Erik Sabiston writes how peace can be accompanied by many frightening sounds.
By Erik Sabiston
I’m not certain about many things in this world we live in, but I do know what peace means to me. It’s a feeling you have at the strangest of times, not in your living room in your favorite chair. I don’t feel peace in my heart when I’m satiated after a great meal, or when all the bills are paid. I don’t get peace when everybody likes me. But the gift of peace is as real as the air we breathe.
Peace is accompanied by many frightening sounds. The squeal of a bus’s air brake, the whine of a jet engine, the roar of helicopter rotors or the bellowing of a First Sergeant in an empty hangar to grab your gear and move out. It’s found in the screams of battle, the legion of voices shouting on five different radios at once and in the eyes of a man as he slips into eternity. It lives in hospitals, it strolls through the graveyard and it takes up residence pretty much wherever it is invited.
But it’s not found in the silence of your fear. When you sit on top of the roof of your command post, hiding out from those who know you best, trying to make sense of what just happened or why. It’s not the terror of hearing another rocket impact nearby and stumbling over yourself in a mad dash to your concrete bunker to save yourself, where muffled, nervous laughs blanket the ground. Peace escapes the voices of scared men pretending to be somewhere else.
And I doubt very much you’d find it at Lowe’s on Black Friday, where yearning masses break free of the constraints of common sense and dignity, scrambling like hungry hippos to tear another piece of the facade of civilization from each other’s grasp. I doubt the greatest of men, in the world’s eyes, have ever laid hold of its satisfying comfort. The peace that they seek is not found in wealth, nor position, nor family or friends.
To stare death in the face, to know that you’ve done you’re best and that it’s still not good enough. To know that the fiery drop to the ground, with its inevitable pain and shock is a win/win scenario, to not only feel it, but also to know it’s nothing more than an expected end. As a former atheist, I often wonder how those who wander from aisle to aisle in the store, or from battle to battle overseas ever keep their sanity without that reassurance. Jesus Christ, the first Christmas gift for those who will take the gift. He is my peace.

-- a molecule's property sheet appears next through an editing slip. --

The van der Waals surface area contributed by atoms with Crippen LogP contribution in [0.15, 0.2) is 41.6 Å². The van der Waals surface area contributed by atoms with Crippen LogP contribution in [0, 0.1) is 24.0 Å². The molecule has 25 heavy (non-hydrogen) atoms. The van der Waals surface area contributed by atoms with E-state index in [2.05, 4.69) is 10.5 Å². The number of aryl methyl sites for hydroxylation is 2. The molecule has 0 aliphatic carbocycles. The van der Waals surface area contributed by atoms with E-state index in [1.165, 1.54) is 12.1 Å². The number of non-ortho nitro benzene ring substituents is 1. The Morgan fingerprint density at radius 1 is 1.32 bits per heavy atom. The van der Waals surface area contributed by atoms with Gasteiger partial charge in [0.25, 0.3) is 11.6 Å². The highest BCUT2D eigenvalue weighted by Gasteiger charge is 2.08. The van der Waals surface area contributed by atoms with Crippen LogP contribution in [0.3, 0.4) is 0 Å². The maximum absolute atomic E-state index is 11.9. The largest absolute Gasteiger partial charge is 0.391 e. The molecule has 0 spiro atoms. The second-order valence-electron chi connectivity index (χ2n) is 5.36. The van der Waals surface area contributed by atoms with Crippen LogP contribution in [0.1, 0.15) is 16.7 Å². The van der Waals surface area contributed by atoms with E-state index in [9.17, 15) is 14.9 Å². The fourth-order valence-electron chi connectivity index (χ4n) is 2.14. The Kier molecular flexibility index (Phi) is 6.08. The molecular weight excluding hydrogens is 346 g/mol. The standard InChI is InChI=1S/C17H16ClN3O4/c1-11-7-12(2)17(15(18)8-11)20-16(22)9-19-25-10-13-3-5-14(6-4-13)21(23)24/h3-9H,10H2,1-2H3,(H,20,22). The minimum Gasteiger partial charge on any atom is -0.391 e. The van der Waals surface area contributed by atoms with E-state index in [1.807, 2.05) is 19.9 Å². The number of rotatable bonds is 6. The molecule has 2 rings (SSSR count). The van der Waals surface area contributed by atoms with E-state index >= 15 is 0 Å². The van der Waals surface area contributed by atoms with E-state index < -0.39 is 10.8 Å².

John 14:27 Peace I leave with you, my peace I give unto you: not as the world giveth, give I unto you. Let not your heart be troubled, neither let it be afraid.
And once you’ve shaken that little, tiny, insignificant monkey of death off of your back facing your own doom is impossible to do without feeling…
Erik Sabiston is the author of DUSTOFF 7-3. He grew up in the Blue Ridge Mountains of Virginia before winding up living off the grid in the red-woods of Northern California. Naturally restless, he moved from one job to another working as a door-to-door sales-man, music teacher, and even a butcher, until he eventually found his calling as a Soldier. He led his helicopter crew during a series of miraculous rescues on one of the most dangerous operations in the history of the war in Afghanistan. He currently teaches the next generation of aviators to fly and fight in the UH-60 Blackhawk helicopter. Home is wherever the Army sends him and his wife Tess—who still teases him about his fear of heights.
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Photo by Erik Sabiston